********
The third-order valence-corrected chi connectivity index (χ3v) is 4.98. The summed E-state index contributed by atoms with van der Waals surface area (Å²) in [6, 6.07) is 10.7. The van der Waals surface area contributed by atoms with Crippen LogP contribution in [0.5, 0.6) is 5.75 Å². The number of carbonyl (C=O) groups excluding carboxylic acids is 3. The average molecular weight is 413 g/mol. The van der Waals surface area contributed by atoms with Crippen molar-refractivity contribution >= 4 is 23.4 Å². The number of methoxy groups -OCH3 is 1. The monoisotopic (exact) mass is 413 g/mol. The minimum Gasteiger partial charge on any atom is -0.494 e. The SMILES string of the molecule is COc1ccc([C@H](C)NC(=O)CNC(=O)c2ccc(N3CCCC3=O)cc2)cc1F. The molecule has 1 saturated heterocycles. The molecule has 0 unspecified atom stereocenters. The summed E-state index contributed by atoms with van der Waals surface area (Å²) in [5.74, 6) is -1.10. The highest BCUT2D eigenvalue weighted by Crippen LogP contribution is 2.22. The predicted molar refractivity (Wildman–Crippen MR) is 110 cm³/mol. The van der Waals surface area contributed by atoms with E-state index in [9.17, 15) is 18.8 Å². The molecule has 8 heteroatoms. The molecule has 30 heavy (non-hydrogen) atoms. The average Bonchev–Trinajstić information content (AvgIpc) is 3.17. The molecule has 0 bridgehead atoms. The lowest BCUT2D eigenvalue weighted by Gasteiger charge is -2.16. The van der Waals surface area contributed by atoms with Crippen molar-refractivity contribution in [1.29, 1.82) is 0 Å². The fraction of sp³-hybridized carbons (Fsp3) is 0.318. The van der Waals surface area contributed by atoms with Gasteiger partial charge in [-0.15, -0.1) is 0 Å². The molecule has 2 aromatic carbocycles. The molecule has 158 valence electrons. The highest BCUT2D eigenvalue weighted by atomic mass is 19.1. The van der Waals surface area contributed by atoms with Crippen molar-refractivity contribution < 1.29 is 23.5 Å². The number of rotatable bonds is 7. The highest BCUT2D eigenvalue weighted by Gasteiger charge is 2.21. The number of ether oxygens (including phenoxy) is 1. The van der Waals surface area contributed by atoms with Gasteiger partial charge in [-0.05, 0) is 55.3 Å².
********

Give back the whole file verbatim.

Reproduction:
The third-order valence-corrected chi connectivity index (χ3v) is 4.98. The summed E-state index contributed by atoms with van der Waals surface area (Å²) in [6, 6.07) is 10.7. The van der Waals surface area contributed by atoms with Crippen LogP contribution in [0.5, 0.6) is 5.75 Å². The number of carbonyl (C=O) groups excluding carboxylic acids is 3. The average molecular weight is 413 g/mol. The van der Waals surface area contributed by atoms with Crippen molar-refractivity contribution >= 4 is 23.4 Å². The number of methoxy groups -OCH3 is 1. The monoisotopic (exact) mass is 413 g/mol. The minimum Gasteiger partial charge on any atom is -0.494 e. The SMILES string of the molecule is COc1ccc([C@H](C)NC(=O)CNC(=O)c2ccc(N3CCCC3=O)cc2)cc1F. The molecule has 1 saturated heterocycles. The molecule has 0 unspecified atom stereocenters. The summed E-state index contributed by atoms with van der Waals surface area (Å²) in [5.74, 6) is -1.10. The highest BCUT2D eigenvalue weighted by Crippen LogP contribution is 2.22. The predicted molar refractivity (Wildman–Crippen MR) is 110 cm³/mol. The van der Waals surface area contributed by atoms with E-state index in [9.17, 15) is 18.8 Å². The molecule has 8 heteroatoms. The molecule has 30 heavy (non-hydrogen) atoms. The average Bonchev–Trinajstić information content (AvgIpc) is 3.17. The molecule has 0 bridgehead atoms. The lowest BCUT2D eigenvalue weighted by Gasteiger charge is -2.16. The van der Waals surface area contributed by atoms with Crippen molar-refractivity contribution in [1.29, 1.82) is 0 Å². The fraction of sp³-hybridized carbons (Fsp3) is 0.318. The van der Waals surface area contributed by atoms with Gasteiger partial charge in [-0.15, -0.1) is 0 Å². The molecule has 2 aromatic carbocycles. The molecule has 158 valence electrons. The highest BCUT2D eigenvalue weighted by atomic mass is 19.1. The van der Waals surface area contributed by atoms with Crippen molar-refractivity contribution < 1.29 is 23.5 Å². The number of rotatable bonds is 7. The highest BCUT2D eigenvalue weighted by Gasteiger charge is 2.21. The number of ether oxygens (including phenoxy) is 1. The van der Waals surface area contributed by atoms with Gasteiger partial charge in [-0.05, 0) is 55.3 Å².